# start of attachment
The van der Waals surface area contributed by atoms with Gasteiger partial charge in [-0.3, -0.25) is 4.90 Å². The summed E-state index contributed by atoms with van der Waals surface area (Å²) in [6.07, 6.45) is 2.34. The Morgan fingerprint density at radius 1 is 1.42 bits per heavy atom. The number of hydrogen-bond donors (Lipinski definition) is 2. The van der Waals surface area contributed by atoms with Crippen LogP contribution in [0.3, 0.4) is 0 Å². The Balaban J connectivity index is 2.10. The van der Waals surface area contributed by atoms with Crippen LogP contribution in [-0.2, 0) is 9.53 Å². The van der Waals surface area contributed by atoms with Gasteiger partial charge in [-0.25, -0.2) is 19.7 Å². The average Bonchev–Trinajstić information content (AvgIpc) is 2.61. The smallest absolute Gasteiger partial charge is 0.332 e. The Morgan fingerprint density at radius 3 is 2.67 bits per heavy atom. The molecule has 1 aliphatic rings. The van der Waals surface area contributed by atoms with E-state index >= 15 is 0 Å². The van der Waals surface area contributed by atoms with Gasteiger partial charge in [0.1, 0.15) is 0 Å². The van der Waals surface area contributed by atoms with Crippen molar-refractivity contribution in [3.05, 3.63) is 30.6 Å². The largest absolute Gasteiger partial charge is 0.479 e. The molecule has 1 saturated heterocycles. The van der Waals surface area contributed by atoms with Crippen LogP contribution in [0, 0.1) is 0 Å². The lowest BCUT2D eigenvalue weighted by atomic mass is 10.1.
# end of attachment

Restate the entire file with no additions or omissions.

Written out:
The van der Waals surface area contributed by atoms with Gasteiger partial charge in [-0.3, -0.25) is 4.90 Å². The summed E-state index contributed by atoms with van der Waals surface area (Å²) in [6.07, 6.45) is 2.34. The Morgan fingerprint density at radius 1 is 1.42 bits per heavy atom. The number of hydrogen-bond donors (Lipinski definition) is 2. The van der Waals surface area contributed by atoms with Crippen LogP contribution in [0.3, 0.4) is 0 Å². The Balaban J connectivity index is 2.10. The van der Waals surface area contributed by atoms with Crippen LogP contribution in [-0.2, 0) is 9.53 Å². The van der Waals surface area contributed by atoms with Gasteiger partial charge in [-0.25, -0.2) is 19.7 Å². The average Bonchev–Trinajstić information content (AvgIpc) is 2.61. The smallest absolute Gasteiger partial charge is 0.332 e. The Morgan fingerprint density at radius 3 is 2.67 bits per heavy atom. The molecule has 1 aliphatic rings. The van der Waals surface area contributed by atoms with E-state index >= 15 is 0 Å². The van der Waals surface area contributed by atoms with Gasteiger partial charge in [0.1, 0.15) is 0 Å². The van der Waals surface area contributed by atoms with Crippen molar-refractivity contribution in [3.05, 3.63) is 30.6 Å². The largest absolute Gasteiger partial charge is 0.479 e. The molecule has 1 saturated heterocycles. The van der Waals surface area contributed by atoms with Crippen LogP contribution in [0, 0.1) is 0 Å². The lowest BCUT2D eigenvalue weighted by atomic mass is 10.1.